IN THE UNITED STATES DISTRICT COURT FOR THE EASTERN DISTRICT OF CALIFORNIA
December 15, 2011
JAMES WILLIAM TIGNOR, PETITIONER,
M. D. MCDONALD, WARDEN, RESPONDENT.
Petitioner is a state prisoner proceeding pro se with an application for a writ of habeas corpus pursuant to 28 U.S.C. § 2254. Petitioner challenges his 2007 conviction on fourteen criminal counts, including forcible oral copulation, forcible sodomy, rape, false imprisonment, felon in possession of a firearm, assault with a deadly weapon (a knife), criminal threat, assault with a deadly weapon (a firearm), misdemeanor domestic violence, felon in possession of ammunition, and forcible penetration with a foreign object. Lodged Document No. 1, Appellant's Opening Brief in the California Court of Appeal for the Third Appellate District, filed April 15, 2011, at 1-2. Petitioner also admitted a prior prison term. Id. at 2. Petitioner was sentenced to 72 years and 4 months in prison. Id.
This action is proceeding on petitioner's amended petition, filed March 31, 2010, in which petitioner raises thirty claims. By order filed October 11, 2011, respondent was directed to file a motion to dismiss seeking dismissal, as appropriate, of the amended petition as a mixed petition, of specific claims as not colorable, or both. On November 10, 2011, respondent filed a motion to dismiss. On December 5, 2011, petitioner filed a motion styled as a "Motion for Leave to Amend to Exhaust State Remedies." The court construes this a motion to hold the petition in abeyance pending exhaustion of state court remedies. Good cause appearing, respondent will be directed to file a brief addressing whether this action should be held in abeyance while petitioner exhausts state court remedies as to his unexhausted claims.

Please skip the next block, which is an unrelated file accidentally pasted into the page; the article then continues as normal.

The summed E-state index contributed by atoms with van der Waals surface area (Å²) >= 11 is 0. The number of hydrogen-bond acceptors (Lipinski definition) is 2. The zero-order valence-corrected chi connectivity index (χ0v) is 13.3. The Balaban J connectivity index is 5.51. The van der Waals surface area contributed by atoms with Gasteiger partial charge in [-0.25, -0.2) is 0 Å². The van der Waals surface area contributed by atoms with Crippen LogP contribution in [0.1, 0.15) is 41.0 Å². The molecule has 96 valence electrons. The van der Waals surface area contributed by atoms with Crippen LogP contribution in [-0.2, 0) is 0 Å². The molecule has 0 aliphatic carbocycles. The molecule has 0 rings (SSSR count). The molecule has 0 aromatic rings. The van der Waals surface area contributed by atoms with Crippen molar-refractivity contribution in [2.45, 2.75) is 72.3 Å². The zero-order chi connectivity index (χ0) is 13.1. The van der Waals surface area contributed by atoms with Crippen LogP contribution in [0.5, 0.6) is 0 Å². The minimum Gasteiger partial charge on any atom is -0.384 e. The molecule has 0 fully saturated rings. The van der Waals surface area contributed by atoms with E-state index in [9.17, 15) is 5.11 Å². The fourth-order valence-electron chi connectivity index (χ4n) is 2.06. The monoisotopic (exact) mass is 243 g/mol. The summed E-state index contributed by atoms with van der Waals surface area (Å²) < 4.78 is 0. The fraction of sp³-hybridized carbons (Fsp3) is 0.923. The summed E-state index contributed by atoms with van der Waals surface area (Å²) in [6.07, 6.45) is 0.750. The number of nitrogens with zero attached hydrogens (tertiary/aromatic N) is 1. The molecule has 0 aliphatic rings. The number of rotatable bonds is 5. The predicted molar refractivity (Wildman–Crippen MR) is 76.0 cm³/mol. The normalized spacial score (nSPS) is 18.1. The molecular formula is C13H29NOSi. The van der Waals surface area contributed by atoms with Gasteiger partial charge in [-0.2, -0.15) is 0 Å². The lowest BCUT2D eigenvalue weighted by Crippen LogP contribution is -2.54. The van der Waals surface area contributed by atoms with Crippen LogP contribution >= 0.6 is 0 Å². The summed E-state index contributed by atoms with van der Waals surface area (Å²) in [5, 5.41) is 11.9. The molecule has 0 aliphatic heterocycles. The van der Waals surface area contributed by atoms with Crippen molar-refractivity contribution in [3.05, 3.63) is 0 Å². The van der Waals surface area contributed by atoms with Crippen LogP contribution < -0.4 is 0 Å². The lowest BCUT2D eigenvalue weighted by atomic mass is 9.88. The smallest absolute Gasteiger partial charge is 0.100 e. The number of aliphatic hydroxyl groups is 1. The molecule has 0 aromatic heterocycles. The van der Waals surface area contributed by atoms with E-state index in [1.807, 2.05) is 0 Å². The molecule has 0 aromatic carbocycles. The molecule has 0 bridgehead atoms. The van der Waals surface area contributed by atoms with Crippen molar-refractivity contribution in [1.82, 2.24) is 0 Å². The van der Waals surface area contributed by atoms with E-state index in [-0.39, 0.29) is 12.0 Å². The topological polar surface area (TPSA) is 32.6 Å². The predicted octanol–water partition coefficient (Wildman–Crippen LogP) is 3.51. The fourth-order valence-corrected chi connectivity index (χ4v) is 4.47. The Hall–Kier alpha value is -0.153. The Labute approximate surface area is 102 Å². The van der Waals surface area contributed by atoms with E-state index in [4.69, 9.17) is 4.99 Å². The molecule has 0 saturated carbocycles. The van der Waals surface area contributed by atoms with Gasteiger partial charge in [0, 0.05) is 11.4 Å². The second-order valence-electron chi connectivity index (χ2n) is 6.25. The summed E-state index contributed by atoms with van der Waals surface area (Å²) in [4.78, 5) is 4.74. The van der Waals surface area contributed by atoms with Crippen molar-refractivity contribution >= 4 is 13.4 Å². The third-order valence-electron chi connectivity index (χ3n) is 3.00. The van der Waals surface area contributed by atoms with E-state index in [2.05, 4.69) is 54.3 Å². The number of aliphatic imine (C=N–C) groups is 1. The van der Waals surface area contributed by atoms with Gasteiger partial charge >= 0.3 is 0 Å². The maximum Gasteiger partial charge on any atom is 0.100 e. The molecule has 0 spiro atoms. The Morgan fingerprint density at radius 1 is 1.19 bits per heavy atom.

On December 1, 2011, petitioner filed his fourth motion for appointment of counsel. All of petitioner's previous motions have been denied. As the court has explained, there is no absolute right to appointment of counsel in habeas proceedings. See Nevius v. Sumner, 105 F.3d 453, 460 (9th Cir. 1996). However, 18 U.S.C. § 3006A authorizes the appointment of counsel at any stage of the case "if the interests of justice so require." See Rule 8(c), Fed. R. Governing § 2254 Cases. In the present case, the court still does not find that the interests of justice would be served by the appointment of counsel at the present time.
In accordance with the above, IT IS HEREBY ORDERED that: 1. Plaintiff's December 5, 2011 motion is construed as a motion to hold these proceedings in abeyance. Within thirty days from the date of this order respondent shall file a brief addressing whether this action should be held in abeyance while petitioner exhausts state court remedies as to his unexhausted claims. Petitioner may file a reply brief within fifteen days thereafter.
2. Petitioner's December 1, 2011 motion for appointment of counsel is denied.
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